How Powerset Promises to Tackle Google

Dennis Faas's picture

Has someone found Google's kryptonite?

Dozens of small start-up companies were on hand at a recent high-tech convention with each looking to impress a crowd of influential representatives interested in securing the services of one lucky company.  Also milling about were consumers looking to grab a sneak peak at the latest technological craze.

Of all the entrepreneurs in attendance, one particular company made the most impact in the form of a verbal announcement that sounded more like a promise than an aspiration. The company pledged that they now held the secret to defeating Google at their own game by offering better search engine capabilities. (Source:

The company, Powerset, remains a virtual unknown in the field of technological research. Rumors abound that the company has worked in secret for the better part of two years attempting to devise "natural language" technology that would make it much easier to communicate with established search engines.

As was revealed at the convention, Powerset uses algorithms that are programmed to understand search requests that are typed in plain English. If successful, the technology could potentially eliminate the standard "keyword" system that is currently being used by Google, Yahoo, Microsoft and other major search engines. While seemingly unimportant, the difference between plain English and keyword English would ensure much more meaningful results. Instead of having to write fragmented, ungrammatical words, users would be able to type out clear full-length questions.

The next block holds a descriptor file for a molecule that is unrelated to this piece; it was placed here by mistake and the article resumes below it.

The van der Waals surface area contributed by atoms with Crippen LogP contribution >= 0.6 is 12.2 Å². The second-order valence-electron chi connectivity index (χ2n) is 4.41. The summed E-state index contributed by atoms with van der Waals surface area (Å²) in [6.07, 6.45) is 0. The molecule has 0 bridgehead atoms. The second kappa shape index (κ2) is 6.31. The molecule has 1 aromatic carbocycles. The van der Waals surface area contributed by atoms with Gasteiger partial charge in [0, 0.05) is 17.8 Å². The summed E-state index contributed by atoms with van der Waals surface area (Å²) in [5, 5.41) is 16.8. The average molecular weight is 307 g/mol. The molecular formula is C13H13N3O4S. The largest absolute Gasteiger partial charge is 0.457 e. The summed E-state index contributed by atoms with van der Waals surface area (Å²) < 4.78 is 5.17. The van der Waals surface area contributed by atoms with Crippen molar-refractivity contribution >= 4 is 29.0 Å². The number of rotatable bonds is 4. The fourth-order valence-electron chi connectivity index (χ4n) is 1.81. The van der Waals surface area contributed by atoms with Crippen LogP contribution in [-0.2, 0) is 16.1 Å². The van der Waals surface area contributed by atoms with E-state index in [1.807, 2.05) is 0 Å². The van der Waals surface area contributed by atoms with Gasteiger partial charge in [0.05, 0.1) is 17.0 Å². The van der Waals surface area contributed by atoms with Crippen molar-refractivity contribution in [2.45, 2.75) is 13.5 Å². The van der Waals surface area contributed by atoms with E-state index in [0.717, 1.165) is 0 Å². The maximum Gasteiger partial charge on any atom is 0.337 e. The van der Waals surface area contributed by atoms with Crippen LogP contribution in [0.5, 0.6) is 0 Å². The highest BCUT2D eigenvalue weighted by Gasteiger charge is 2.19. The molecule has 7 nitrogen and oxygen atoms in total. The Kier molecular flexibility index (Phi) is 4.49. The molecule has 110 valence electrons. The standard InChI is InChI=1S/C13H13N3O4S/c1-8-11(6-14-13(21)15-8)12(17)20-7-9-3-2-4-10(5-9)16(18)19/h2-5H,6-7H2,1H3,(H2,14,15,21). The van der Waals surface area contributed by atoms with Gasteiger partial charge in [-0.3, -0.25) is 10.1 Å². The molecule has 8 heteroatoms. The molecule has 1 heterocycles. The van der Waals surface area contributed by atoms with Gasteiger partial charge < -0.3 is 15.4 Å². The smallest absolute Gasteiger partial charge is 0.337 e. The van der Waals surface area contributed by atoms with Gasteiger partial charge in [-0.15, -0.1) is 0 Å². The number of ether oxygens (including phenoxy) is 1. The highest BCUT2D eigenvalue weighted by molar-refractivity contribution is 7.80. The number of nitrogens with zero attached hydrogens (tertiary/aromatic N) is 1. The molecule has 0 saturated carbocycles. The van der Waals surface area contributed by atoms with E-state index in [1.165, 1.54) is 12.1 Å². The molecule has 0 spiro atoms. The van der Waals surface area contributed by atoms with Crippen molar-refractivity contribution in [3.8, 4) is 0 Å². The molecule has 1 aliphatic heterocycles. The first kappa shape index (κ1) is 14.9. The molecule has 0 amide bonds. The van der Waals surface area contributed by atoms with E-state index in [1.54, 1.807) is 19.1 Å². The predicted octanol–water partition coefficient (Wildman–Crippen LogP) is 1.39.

In a move that is widely being considered a tongue-and-cheek calling out of Google, Barney Pell, co-founder of Powerset, compares the hit-and-miss practice of searching using keywords with talking to a two-year-old: "At times you are happy that it can understand English at all and other times you wish it would grow and expand so that you can hold a real conversation with it." (Source:

While this is not the first time a search engine has tried to understand simple English, Powerset has drawn more attention because its natural-language technology is being backed by the Palo Alto Research Center (PARC). PARC is a Xerox subsidiary that is synonymous with new innovations. The computer mouse and graphical interfaces found on most personal computers are just some of the things PARC has produced. (Source:

Many are waiting to see if Powerset will soon fizzle out or grow to be a major impact player in the years to come.

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